Rosemary Nissen-Wade: Aussie poet and teacher of metaphysics – a personal view
My bestie nicknamed me SnakyPoet on her blog, and I liked it. (It began as
'the poet of the serpentine Northern Rivers' and became more and more abbreviated.)

Tuesday, February 23, 2016

HAIKU AROMA by Terry Dalfrano

(My Goodreads review. I gave it 4 stars.)

This is a well-produced paperback of three-line verses in a bilingual edition, Italian and English. Terry asked me and some others for advice on the English, as it is his second language, and has kindly acknowledged our help. 

The English of the final version is on the whole excellent, though at times slightly imperfect – but not to the detriment of either poetics or meaning. It is more as if it were spoken with a trace of foreign accent, which lends its own charm. I wish I could read the Italian, as I'm sure it would be very beautiful. The English verses are beautiful enough in their own right to convince me of that.

Haiku Aroma is a good title, suggesting that the poems are redolent of haiku rather than claiming they adhere strictly to that form. In brevity, directness and structure they are haiku-like. In subject matter, and the frequent use of metaphor, they are more reminiscent of another Japanese form, the romantic five-line tanka.

They are passionate love poems, arranged in seasonal sequences – the seasons themselves working as metaphors for the stages of the relationship. When I considered the pieces individually while the work was in preparation, I didn't fully appreciate how beautifully the finished volume would tell the story of this relationship, its waxing and waning through various phases. (The moon is often a symbol of the beloved.) Though each poem can stand alone, it is rewarding to read the book as a whole, from start to finish.

He has a delicate touch: erotic without being vulgar; romantic without being mawkish. For example:

the sun flares
on your amber skin 
hurry up night

quietly falls the night
soft silk veils
drop at your feet

come my moon
make the tide rise
inside me

Each section is introduced with a one-line title; these too are exquisite small poems.

The appropriately suggestive cover illustration is a close-up of a stapella flower, held in the palm of a hand.

The book is available from Amazon, both as paperback and ebook.

Friday, February 12, 2016

Oops! And Now, After All, We Are Two

There she is, the new love of my life – the cat I said I wasn't going to get. Her name is Selene, after the Greek moon goddess. You can read all about the way it came about, and the unique challenges she poses, over at my Cronewyze blog. (Posted there because there are some mystical aspects to her arrival in my life.)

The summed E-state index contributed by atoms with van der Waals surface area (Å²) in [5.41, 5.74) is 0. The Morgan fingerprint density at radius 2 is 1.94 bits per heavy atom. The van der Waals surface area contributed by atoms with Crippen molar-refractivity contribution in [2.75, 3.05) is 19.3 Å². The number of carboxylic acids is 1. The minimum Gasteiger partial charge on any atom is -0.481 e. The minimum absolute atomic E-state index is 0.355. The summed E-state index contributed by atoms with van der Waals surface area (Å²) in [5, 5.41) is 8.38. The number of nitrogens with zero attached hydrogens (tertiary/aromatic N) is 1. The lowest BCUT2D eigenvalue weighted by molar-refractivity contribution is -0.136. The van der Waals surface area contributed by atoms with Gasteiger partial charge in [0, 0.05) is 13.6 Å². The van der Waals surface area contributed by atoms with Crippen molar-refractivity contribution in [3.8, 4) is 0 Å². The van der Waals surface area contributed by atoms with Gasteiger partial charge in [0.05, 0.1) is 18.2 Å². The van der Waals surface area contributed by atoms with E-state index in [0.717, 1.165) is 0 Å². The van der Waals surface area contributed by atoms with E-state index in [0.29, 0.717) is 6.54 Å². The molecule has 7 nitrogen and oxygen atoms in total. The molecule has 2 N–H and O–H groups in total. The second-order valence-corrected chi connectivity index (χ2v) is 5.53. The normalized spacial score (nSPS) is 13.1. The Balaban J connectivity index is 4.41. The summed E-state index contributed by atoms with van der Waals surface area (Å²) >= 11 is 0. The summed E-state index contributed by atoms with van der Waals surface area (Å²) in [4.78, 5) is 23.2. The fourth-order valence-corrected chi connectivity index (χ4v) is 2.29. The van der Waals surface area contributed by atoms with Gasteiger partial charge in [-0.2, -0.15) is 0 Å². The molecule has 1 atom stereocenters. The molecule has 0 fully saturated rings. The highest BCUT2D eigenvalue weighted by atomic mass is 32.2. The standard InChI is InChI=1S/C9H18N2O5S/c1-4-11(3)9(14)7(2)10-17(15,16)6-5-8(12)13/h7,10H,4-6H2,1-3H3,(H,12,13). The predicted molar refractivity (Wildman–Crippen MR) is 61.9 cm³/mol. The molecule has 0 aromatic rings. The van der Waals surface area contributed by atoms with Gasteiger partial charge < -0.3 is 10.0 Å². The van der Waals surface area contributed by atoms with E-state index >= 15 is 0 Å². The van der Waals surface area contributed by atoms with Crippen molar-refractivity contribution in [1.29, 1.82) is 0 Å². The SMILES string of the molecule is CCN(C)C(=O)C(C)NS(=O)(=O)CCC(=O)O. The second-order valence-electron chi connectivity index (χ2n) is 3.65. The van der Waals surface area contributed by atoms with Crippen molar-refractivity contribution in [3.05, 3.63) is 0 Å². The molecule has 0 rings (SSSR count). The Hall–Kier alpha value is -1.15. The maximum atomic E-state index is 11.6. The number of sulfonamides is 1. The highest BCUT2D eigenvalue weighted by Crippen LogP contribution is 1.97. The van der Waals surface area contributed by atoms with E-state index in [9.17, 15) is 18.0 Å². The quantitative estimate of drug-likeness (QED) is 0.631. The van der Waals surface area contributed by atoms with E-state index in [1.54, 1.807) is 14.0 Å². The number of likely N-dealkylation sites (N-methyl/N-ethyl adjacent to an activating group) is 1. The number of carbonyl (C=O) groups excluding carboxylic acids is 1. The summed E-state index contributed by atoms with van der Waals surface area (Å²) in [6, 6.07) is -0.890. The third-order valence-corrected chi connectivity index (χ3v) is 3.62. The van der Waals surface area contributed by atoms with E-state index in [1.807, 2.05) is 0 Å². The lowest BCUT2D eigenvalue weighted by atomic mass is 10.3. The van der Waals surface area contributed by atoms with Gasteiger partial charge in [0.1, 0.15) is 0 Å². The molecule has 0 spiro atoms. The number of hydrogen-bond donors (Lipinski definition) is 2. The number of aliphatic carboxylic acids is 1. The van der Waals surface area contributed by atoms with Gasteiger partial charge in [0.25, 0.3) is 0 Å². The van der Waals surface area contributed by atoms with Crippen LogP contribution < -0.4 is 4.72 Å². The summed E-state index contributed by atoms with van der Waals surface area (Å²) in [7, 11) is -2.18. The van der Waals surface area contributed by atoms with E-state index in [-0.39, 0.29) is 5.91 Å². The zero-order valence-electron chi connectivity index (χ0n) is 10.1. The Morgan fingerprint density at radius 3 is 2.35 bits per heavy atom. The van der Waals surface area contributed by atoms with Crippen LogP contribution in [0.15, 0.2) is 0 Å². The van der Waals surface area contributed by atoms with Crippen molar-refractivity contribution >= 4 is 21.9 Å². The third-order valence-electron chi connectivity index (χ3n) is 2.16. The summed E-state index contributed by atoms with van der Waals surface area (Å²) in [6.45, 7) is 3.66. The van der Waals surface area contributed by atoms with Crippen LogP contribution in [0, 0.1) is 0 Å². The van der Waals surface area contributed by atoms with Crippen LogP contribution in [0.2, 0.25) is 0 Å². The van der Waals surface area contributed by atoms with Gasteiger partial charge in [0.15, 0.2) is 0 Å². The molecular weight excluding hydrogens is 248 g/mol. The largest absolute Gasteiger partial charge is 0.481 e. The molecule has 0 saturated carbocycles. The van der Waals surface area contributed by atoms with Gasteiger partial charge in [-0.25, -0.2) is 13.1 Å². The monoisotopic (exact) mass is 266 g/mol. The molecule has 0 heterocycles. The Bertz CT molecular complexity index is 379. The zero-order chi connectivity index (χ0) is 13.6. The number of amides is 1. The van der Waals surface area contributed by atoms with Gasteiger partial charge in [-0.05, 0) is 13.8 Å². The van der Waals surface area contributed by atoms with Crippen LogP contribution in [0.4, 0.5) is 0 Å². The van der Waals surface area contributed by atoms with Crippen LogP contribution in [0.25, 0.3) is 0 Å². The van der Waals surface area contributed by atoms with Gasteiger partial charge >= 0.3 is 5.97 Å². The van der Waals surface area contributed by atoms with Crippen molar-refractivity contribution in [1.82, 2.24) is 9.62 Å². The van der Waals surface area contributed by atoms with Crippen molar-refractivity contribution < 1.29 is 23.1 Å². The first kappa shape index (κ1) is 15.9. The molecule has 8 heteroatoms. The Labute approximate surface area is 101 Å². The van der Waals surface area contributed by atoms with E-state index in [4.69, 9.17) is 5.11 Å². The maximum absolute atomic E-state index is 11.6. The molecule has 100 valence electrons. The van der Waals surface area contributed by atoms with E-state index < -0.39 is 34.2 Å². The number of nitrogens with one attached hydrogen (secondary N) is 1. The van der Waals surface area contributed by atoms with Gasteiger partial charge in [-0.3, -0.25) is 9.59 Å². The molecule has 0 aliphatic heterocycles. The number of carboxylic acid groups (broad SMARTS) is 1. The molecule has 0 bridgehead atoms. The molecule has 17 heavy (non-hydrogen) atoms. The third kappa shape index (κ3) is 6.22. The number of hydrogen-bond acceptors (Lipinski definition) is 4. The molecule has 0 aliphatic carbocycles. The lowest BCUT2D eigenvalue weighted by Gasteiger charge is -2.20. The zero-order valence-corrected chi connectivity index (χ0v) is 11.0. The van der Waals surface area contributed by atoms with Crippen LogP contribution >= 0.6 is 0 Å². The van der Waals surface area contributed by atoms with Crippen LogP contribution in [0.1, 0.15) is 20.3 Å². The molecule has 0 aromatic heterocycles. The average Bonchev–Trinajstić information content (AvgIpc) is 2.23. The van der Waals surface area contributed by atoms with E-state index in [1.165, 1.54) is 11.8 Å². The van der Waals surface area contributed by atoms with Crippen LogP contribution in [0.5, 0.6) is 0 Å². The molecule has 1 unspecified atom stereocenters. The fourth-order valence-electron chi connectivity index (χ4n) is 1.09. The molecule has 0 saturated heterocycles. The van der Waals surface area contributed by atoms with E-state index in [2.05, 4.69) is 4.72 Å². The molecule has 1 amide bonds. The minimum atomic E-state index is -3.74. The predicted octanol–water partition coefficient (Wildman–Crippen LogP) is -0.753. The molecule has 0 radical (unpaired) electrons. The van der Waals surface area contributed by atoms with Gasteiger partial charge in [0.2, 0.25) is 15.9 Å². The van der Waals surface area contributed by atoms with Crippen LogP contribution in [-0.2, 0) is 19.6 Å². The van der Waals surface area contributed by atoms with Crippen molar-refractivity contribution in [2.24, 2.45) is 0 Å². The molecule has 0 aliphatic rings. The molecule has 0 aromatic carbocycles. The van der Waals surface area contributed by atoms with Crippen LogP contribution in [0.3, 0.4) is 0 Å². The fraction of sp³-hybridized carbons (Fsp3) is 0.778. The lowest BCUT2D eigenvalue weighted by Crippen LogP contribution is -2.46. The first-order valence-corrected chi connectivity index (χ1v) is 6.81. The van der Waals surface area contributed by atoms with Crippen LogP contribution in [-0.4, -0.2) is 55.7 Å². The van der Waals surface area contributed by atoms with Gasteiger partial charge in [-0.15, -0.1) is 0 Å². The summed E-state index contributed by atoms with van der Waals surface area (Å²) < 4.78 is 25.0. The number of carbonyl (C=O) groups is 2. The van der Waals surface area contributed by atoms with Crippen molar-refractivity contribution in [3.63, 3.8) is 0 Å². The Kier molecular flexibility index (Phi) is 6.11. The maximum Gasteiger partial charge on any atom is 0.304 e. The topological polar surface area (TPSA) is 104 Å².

So what's my excuse for changing my mind? Quite a few! 

Perfect freedom and self-indulgence pall after a while. And she needed a home. And a dear friend would have been very upset if I hadn't been able to take her. 

What about the cost? (Remember I thought the lack of feline expenses would help stretch the pension?)

Well, she's only one cat, not two as I had in the past. She is neither a kitten nor elderly – just seven weeks short of her eighth birthday – so hopefully won't need specialised food nor expensive veterinary treatments. 

Also, she seems to be an indoor cat. So far, anyway, she has shown no inclination whatsoever to go outside, though at her last home she did occasionally. The vets tell me that as she has lived to this age without getting sick, if she is to be an indoor cat she will not need vaccinating. After a couple of treatments to be on the safe side, she won't need worming or de-fleaing any more, either. 

Until / unless she gives me further notice, I am very happy for her to be an indoor cat. No fights with the bully-boy cat down the road. No bird carcases proudly dragged in for display on the kitchen floor. Little chance of getting a tick. No chance of getting hit by a car.  No danger of snake bite. OK, so she won't be able to keep the mice down, but that's all right as long as they stay outside. And if they do get inside, I guess she will deal with them after all.

She is to live on raw food to keep her teeth and kidneys healthy, and I have just discovered I can get the kind the vet recommended very cheaply from the local butcher. The biggest expense will be kitty litter, and after a bit of experimenting I have now found one which lasts 3 weeks, is odour controlled and relatively dust free. It's more expensive than some, but if it really lasts that long will work out the same.

I also had a chat to my doctor about dropping my podiatry treatments. Yes, I was getting a Medicare refund but there was still some initial outlay each time, and a portion un-refunded. Some time back, the doctor had reasons to want my feet scrutinised regularly, but we've now ascertained what is going on with them and what to do about it. Things are pretty well under control, and I am quite capable of cutting my own toenails and filing my own corns. So there's a saving to offset the cost of kitty litter! 

I did say I would be worried about being able to care for a new cat properly as I aged. This one, at nearly eight, is already mature. If she lives another 10 years or so, I'm still planning to be around long enough to take good care of her. And what a good incentive to stay healthy!